Why Aloe Skincare?

Aloe skincare is superior. And soon you will read why.

There are over 200 varieties of aloe. Only 4 are recognized as being of nutritional value to us.

Aloe Barbadensis Miller is full of strength and health. It helps rejuvenate new healthy skin tissue. It does wonders for burns, bug bites, scrapes, bruises, and cuts.

Do you know how to read the ingredients listed on your skin care products?

The ingredient that is listed 1st is the main ingredient.

Go find your favorite lotion. What is the #1 ingredient?

Aqua? So you are paying for a bottle made up mostly of water. Why do companies do this? Because it’s inexpensive and it fills up the bottle.

Companies also claim their products are “all natural”. Most of the all natural ingredients, including aloe, are listed at the bottom, which means they are almost non-existent in their product.

Nothing compares to aloe skincare when it's processed properly.

This is how aloe should be processed?

The best aloe to use in aloe skincare is Aloe Vera otherwise known as Aloe Barbadensis Miller. The easiest way to process aloe is by grinding or squeezing it. If this is done, the aloe becomes tainted with Aloin (a yellowish sap). The gel then loses all of its nutrients.

Here is how aloe should be processed. It is not the easiest or quickest, but it is the best!

Aloe is grown in warm, tropical climates such as Texas, Mexico, and the Caribbean. Aloe cannot freeze. Aloe should be grown organically without fertilizers. Unlike apples or oranges, aloe is a constant picking process, about every 6 weeks. Aloe should be picked from plants that are 3 to 5 years old. This is when they are mature. The outer leaves, which can be 3-5 pounds, are picked first.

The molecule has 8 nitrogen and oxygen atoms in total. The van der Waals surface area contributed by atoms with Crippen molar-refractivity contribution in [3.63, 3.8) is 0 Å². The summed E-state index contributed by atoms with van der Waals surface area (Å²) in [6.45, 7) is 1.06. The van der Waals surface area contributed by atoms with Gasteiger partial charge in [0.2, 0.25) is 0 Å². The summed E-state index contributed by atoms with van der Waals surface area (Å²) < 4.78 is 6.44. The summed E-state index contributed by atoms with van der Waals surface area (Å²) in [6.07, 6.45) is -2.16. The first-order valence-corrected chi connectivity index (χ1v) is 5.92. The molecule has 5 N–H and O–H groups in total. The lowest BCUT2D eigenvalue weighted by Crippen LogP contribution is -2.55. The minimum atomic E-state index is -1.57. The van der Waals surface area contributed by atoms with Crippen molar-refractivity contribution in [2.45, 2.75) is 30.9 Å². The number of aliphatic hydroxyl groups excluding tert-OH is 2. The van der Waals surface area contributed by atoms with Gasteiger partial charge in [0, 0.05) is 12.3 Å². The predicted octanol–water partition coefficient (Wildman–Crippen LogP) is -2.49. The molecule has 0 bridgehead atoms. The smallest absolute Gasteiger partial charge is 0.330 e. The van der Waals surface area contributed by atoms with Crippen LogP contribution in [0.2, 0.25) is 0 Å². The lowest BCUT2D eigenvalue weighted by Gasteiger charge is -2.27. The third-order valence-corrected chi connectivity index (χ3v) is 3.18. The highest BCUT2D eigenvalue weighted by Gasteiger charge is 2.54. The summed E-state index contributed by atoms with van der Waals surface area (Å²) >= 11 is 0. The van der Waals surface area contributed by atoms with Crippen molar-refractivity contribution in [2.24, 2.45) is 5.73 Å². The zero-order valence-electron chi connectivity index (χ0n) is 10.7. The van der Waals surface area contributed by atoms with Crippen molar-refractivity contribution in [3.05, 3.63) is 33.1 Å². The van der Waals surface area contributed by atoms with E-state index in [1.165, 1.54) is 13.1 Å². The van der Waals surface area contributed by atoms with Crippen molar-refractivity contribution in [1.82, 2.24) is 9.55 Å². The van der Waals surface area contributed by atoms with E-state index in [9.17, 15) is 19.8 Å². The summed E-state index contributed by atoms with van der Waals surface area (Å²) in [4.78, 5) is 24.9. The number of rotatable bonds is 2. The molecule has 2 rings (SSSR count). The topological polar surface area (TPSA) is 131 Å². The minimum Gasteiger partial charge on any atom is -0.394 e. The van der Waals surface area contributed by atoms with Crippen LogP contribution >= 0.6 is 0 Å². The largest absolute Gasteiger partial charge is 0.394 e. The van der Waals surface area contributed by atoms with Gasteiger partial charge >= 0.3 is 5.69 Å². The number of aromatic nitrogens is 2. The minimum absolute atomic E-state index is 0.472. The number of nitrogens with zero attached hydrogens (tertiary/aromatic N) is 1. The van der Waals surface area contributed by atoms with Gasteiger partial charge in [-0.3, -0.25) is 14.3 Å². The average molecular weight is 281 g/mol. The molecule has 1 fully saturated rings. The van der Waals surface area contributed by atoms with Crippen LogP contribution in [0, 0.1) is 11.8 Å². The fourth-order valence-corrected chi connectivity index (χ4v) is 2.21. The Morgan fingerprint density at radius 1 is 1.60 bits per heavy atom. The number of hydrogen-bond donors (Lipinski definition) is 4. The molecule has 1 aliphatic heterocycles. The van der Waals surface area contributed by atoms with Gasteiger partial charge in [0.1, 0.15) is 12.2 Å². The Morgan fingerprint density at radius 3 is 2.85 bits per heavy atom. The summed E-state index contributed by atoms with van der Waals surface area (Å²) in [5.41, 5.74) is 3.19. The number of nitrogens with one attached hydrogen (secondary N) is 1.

On a side note, aloe plants flower at 7 years old. The flowers are an orangish/yellowish color.

There are three parts to an aloe plant - green skin, gel, and the Aloin.

Companies that use "whole leaf aloe skincare" are using all three parts. The green skin and the Aloin are not good for our skin. The nutrients are not in the skin like in apples or potatoes. The only part you want to use is the innermost clear gel of the plant. Aloin if used in high concentration actually retards the growth of new skin.

Some companies try to save money by having their aloe freeze dried and turned into a powder. Then they put a little bit of powder into each mixture. This doesn't produce quality products.

Once aloe leaves are hand cut from the plant, they need to be worked with within 48 to 72 hours. A cold stabilization process should be used to retain all of the aloe's goodness. Refrigerated trucks can be used to transport the aloe from the farm to the manufacturing facility.

Imagine workers hand cutting and hand filleting each leaf. It is time consuming, but it ensures that only the innermost gel is used.

The top and bottom of the leaf are cut off (just like if you were filleting a fish).

A chemical is used to remove the Aloin. It could be done naturally by hanging the leaf upside down, but it's time consuming.

You are now left with the fillet. Cellulose holds the fillet together. The aloe is blended to break up the cellulose and it becomes a gel.

This is one way to get pure aloe vera gel.

Aloe is just the start for great aloe skincare.

What about the other ingredients that go into products like cleansers and moisturizers?


Click here to go from aloe skincare to learning about great ingredients.


Click here to learn about ingredients to stay away from!


Learn more about your skin at skin clinic.


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